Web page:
This lawyer irritated me... tell me if I am wrong

carrie630September 22, 2010

I set my parents up with an Elder Attorney.

I was on conference from another state, he could hear me, I could hear them, they couldn't hear me.

Mother is 82; father 89

Both are living in their home.

Their will was old and I realized that there was no medical power of attorney for each other and no alternate - Fine - that was taken care of

I also got power of attorney over their finances, since I am trustworthy and will not abuse this power. Hope I never have to use it.

Here's my question:

I started to ask him something about Medicaid, etc. and he cut me off... he said "your mother looks great (she's 82 and is at a neurologist today because her limbs are going numb and has other problems) she won't go into a home for a long, long time"

Well, I thought that was unprofessional. Not that I want my parents to start depleting assets, but I wanted them to hear from a lawyer that if they started to give us money, and five years from now, they would have to wait to apply for medicaid, etc. etc. or possibly if there was a way to put some of the money into a trust so that no one could touch it, etc. etc. He never gave me the chance. He changed the subject and said she won't need a home.

He didn't even ask about her health - he just took one look at her and said she was "sturdy"... Imagine that!

I am annoyed.

Would you be? Am I being picky? It just rubbed me the wrong way...(the good news is that at least my Mom was complimented, I guess)

Thanks

I wanted to ask some questions about trusts, etc. and he cut me off.

Is it too late to put money into a trust at age 82? Thanks (asking for the rest of siblings)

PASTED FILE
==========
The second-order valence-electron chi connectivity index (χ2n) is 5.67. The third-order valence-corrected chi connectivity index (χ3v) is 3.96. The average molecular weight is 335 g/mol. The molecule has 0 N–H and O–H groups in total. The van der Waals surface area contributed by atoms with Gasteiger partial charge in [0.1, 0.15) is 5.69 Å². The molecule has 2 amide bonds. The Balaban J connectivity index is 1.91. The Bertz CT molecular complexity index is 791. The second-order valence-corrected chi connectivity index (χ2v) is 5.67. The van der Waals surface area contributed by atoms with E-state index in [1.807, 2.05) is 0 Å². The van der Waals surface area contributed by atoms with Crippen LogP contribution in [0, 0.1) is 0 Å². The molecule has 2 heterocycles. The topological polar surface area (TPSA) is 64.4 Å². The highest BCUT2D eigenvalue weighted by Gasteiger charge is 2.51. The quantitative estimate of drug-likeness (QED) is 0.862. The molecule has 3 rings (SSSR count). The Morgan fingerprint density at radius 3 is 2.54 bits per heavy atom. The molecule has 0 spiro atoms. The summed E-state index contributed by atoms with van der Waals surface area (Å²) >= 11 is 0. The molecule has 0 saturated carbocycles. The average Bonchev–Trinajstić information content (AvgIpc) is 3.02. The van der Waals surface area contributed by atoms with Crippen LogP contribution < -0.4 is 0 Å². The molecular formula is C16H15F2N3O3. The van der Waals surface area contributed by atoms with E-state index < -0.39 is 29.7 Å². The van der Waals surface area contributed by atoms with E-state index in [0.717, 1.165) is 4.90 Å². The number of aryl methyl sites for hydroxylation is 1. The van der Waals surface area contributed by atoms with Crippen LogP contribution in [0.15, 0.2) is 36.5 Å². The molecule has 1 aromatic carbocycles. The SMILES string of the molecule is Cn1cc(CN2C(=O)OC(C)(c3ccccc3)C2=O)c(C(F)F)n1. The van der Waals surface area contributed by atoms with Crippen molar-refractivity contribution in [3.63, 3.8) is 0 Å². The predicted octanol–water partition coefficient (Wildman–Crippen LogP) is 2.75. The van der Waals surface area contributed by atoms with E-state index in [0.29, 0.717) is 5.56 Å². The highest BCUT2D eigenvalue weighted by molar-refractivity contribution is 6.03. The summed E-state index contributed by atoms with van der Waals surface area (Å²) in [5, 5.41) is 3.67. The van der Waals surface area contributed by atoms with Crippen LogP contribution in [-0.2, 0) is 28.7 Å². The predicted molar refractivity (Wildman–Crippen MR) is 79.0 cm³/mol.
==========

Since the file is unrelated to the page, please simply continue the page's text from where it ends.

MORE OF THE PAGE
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sushipup1

They can open a trust at any age. It will make your job as executor easier than if their assets have to go thru probate, but is only worthwhile if their assets exceed a certain amount.

But between you and me, you are a bit too concerned about spending down for a nursing home. It is not a problem right now. And there are apparently no health issues. Am I right? When/if they need a nursing home, they can use their own money for their own care, thereby effectively spending it down. If they care to make cash gifts now, fine. But please do not mix that up with the issue of Medicaid eligibility.

I suspect that the attorney thought that you wanted to give away their money now. Which sounds bad to an attorney. They are his clients, and not you.

If I were you, I'd take this as a big sign that you really should back off WRT depleting assets.

    Bookmark   September 22, 2010 at 1:27PM
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carrie630

Thanks - while I appreciate your information and great advice...I actually spoke to the lawyer today and he knew that wasn't my thought at all. His remark was all in good faith - I am no longer "irritated"... thank goodness :0)

It is NOT our/my money. These questions I was asking for both of them, since I am able to articulate better what they were thinking about. They don't always understand the jargon (as I don't either, most of the time ;0/.. but I am learning - with your help and the great conversation I had with the lawyer today.

I just like to know the "rules" "facts" about all of this spend down, look back etc. ... I am learning for myself as I am getting up there too! :0)

Thanks - your response always helps me learn

    Bookmark   September 22, 2010 at 4:41PM
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duluthinbloomz4

Basically, all one needs to know is that the lookback period is five years (and they're dead serious, not 4 1/2 years, not 4 years and 10 months - a full 5 years). Deplete one's assets within that time, Medicaid eligibility would not come into play until the requisite wait/lookback period has been satisfied.

My mother spent her last year in a long term care residence. She and my father both had revocable living trusts. On my father's death, his trust became a family trust for the benefit of my mother. And of course, my mother still had her own. It would have been incomprehensible for either my brother or me to attempt any spend down of either trust - assets were available for private pay for long term care. That's what assets are for - paying the freight, not insuring a legacy.

I know that wasn't your intent; but, unfortunately, it is the intent for many.

    Bookmark   September 25, 2010 at 5:24PM
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